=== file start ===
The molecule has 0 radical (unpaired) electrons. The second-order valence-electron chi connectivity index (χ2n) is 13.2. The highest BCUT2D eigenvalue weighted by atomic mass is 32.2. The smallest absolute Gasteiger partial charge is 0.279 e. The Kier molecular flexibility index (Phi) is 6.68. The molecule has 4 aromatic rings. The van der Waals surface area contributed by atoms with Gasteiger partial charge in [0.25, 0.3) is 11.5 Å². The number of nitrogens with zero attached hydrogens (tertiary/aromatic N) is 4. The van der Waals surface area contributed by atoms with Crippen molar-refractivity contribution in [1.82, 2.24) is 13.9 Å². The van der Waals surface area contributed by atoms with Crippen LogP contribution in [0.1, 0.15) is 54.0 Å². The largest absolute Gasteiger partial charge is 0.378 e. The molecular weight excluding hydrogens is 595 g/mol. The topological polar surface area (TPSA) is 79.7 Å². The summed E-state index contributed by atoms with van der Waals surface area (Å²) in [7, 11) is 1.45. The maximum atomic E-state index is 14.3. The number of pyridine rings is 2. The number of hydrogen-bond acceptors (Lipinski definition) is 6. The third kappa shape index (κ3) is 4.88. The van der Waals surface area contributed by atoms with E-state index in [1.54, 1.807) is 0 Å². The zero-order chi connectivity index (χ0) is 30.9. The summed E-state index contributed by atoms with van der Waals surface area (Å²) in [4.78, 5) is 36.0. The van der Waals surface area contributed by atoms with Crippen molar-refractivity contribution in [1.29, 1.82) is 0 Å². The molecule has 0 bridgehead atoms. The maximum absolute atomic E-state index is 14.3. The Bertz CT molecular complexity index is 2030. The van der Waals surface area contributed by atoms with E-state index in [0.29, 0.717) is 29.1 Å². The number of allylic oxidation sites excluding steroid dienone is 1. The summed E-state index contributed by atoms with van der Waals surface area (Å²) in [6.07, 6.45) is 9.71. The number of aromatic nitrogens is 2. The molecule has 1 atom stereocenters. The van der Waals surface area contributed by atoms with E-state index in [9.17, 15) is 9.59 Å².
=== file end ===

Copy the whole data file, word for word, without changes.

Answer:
The molecule has 0 radical (unpaired) electrons. The second-order valence-electron chi connectivity index (χ2n) is 13.2. The highest BCUT2D eigenvalue weighted by atomic mass is 32.2. The smallest absolute Gasteiger partial charge is 0.279 e. The Kier molecular flexibility index (Phi) is 6.68. The molecule has 4 aromatic rings. The van der Waals surface area contributed by atoms with Gasteiger partial charge in [0.25, 0.3) is 11.5 Å². The number of nitrogens with zero attached hydrogens (tertiary/aromatic N) is 4. The van der Waals surface area contributed by atoms with Crippen molar-refractivity contribution in [1.82, 2.24) is 13.9 Å². The van der Waals surface area contributed by atoms with Crippen LogP contribution in [0.1, 0.15) is 54.0 Å². The largest absolute Gasteiger partial charge is 0.378 e. The molecular weight excluding hydrogens is 595 g/mol. The topological polar surface area (TPSA) is 79.7 Å². The summed E-state index contributed by atoms with van der Waals surface area (Å²) in [7, 11) is 1.45. The maximum atomic E-state index is 14.3. The number of pyridine rings is 2. The number of hydrogen-bond acceptors (Lipinski definition) is 6. The third kappa shape index (κ3) is 4.88. The van der Waals surface area contributed by atoms with E-state index in [1.54, 1.807) is 0 Å². The zero-order chi connectivity index (χ0) is 30.9. The summed E-state index contributed by atoms with van der Waals surface area (Å²) in [4.78, 5) is 36.0. The van der Waals surface area contributed by atoms with Crippen molar-refractivity contribution in [1.29, 1.82) is 0 Å². The molecule has 0 bridgehead atoms. The maximum absolute atomic E-state index is 14.3. The Bertz CT molecular complexity index is 2030. The van der Waals surface area contributed by atoms with E-state index in [0.29, 0.717) is 29.1 Å². The number of allylic oxidation sites excluding steroid dienone is 1. The summed E-state index contributed by atoms with van der Waals surface area (Å²) in [6.07, 6.45) is 9.71. The number of aromatic nitrogens is 2. The molecule has 1 atom stereocenters. The van der Waals surface area contributed by atoms with E-state index in [9.17, 15) is 9.59 Å².